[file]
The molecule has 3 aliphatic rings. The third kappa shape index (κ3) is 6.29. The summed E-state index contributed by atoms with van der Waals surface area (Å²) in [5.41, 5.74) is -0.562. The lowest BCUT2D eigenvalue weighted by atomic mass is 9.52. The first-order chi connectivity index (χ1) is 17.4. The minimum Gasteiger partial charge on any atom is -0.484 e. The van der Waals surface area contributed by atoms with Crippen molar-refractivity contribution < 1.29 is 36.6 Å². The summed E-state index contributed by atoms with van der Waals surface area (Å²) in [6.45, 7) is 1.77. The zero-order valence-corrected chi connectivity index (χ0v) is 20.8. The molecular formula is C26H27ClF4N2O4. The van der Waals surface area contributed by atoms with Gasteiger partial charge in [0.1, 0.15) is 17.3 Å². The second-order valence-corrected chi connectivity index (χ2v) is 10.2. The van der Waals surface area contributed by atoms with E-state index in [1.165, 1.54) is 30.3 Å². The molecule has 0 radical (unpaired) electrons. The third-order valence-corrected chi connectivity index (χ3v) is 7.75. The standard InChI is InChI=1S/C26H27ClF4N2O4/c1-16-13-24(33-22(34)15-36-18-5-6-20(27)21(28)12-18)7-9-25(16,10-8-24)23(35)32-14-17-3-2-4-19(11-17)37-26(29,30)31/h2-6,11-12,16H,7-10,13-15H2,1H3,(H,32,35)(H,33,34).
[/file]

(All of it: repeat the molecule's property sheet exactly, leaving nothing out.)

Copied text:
The molecule has 3 aliphatic rings. The third kappa shape index (κ3) is 6.29. The summed E-state index contributed by atoms with van der Waals surface area (Å²) in [5.41, 5.74) is -0.562. The lowest BCUT2D eigenvalue weighted by atomic mass is 9.52. The first-order chi connectivity index (χ1) is 17.4. The minimum Gasteiger partial charge on any atom is -0.484 e. The van der Waals surface area contributed by atoms with Crippen molar-refractivity contribution < 1.29 is 36.6 Å². The summed E-state index contributed by atoms with van der Waals surface area (Å²) in [6.45, 7) is 1.77. The zero-order valence-corrected chi connectivity index (χ0v) is 20.8. The molecular formula is C26H27ClF4N2O4. The van der Waals surface area contributed by atoms with Gasteiger partial charge in [0.1, 0.15) is 17.3 Å². The second-order valence-corrected chi connectivity index (χ2v) is 10.2. The van der Waals surface area contributed by atoms with E-state index in [1.165, 1.54) is 30.3 Å². The molecule has 0 radical (unpaired) electrons. The third-order valence-corrected chi connectivity index (χ3v) is 7.75. The standard InChI is InChI=1S/C26H27ClF4N2O4/c1-16-13-24(33-22(34)15-36-18-5-6-20(27)21(28)12-18)7-9-25(16,10-8-24)23(35)32-14-17-3-2-4-19(11-17)37-26(29,30)31/h2-6,11-12,16H,7-10,13-15H2,1H3,(H,32,35)(H,33,34).